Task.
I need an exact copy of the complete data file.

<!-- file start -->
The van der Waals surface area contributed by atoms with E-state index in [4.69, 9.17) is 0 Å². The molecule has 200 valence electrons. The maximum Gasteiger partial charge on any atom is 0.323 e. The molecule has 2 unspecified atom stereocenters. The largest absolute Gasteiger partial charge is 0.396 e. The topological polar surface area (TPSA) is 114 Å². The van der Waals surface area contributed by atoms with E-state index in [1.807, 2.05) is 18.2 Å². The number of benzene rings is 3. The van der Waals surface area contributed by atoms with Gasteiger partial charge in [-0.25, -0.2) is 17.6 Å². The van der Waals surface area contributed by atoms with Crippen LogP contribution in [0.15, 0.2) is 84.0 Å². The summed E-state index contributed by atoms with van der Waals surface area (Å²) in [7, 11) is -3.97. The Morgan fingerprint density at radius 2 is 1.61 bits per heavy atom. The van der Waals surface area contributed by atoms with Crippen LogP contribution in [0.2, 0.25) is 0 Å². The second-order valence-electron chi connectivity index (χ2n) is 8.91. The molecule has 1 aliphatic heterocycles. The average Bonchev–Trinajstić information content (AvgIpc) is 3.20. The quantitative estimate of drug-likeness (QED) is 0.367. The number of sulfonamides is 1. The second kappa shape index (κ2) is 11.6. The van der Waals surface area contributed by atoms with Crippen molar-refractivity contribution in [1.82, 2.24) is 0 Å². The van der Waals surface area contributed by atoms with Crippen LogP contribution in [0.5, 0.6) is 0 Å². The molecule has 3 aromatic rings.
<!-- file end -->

The van der Waals surface area contributed by atoms with E-state index in [4.69, 9.17) is 0 Å². The molecule has 200 valence electrons. The maximum Gasteiger partial charge on any atom is 0.323 e. The molecule has 2 unspecified atom stereocenters. The largest absolute Gasteiger partial charge is 0.396 e. The topological polar surface area (TPSA) is 114 Å². The van der Waals surface area contributed by atoms with E-state index in [1.807, 2.05) is 18.2 Å². The number of benzene rings is 3. The van der Waals surface area contributed by atoms with Gasteiger partial charge in [-0.25, -0.2) is 17.6 Å². The van der Waals surface area contributed by atoms with Crippen LogP contribution in [0.15, 0.2) is 84.0 Å². The summed E-state index contributed by atoms with van der Waals surface area (Å²) in [7, 11) is -3.97. The Morgan fingerprint density at radius 2 is 1.61 bits per heavy atom. The van der Waals surface area contributed by atoms with Crippen LogP contribution in [0.2, 0.25) is 0 Å². The second-order valence-electron chi connectivity index (χ2n) is 8.91. The molecule has 1 aliphatic heterocycles. The average Bonchev–Trinajstić information content (AvgIpc) is 3.20. The quantitative estimate of drug-likeness (QED) is 0.367. The number of sulfonamides is 1. The second kappa shape index (κ2) is 11.6. The van der Waals surface area contributed by atoms with Crippen molar-refractivity contribution in [1.82, 2.24) is 0 Å². The van der Waals surface area contributed by atoms with Crippen LogP contribution in [0.5, 0.6) is 0 Å². The molecule has 3 aromatic rings.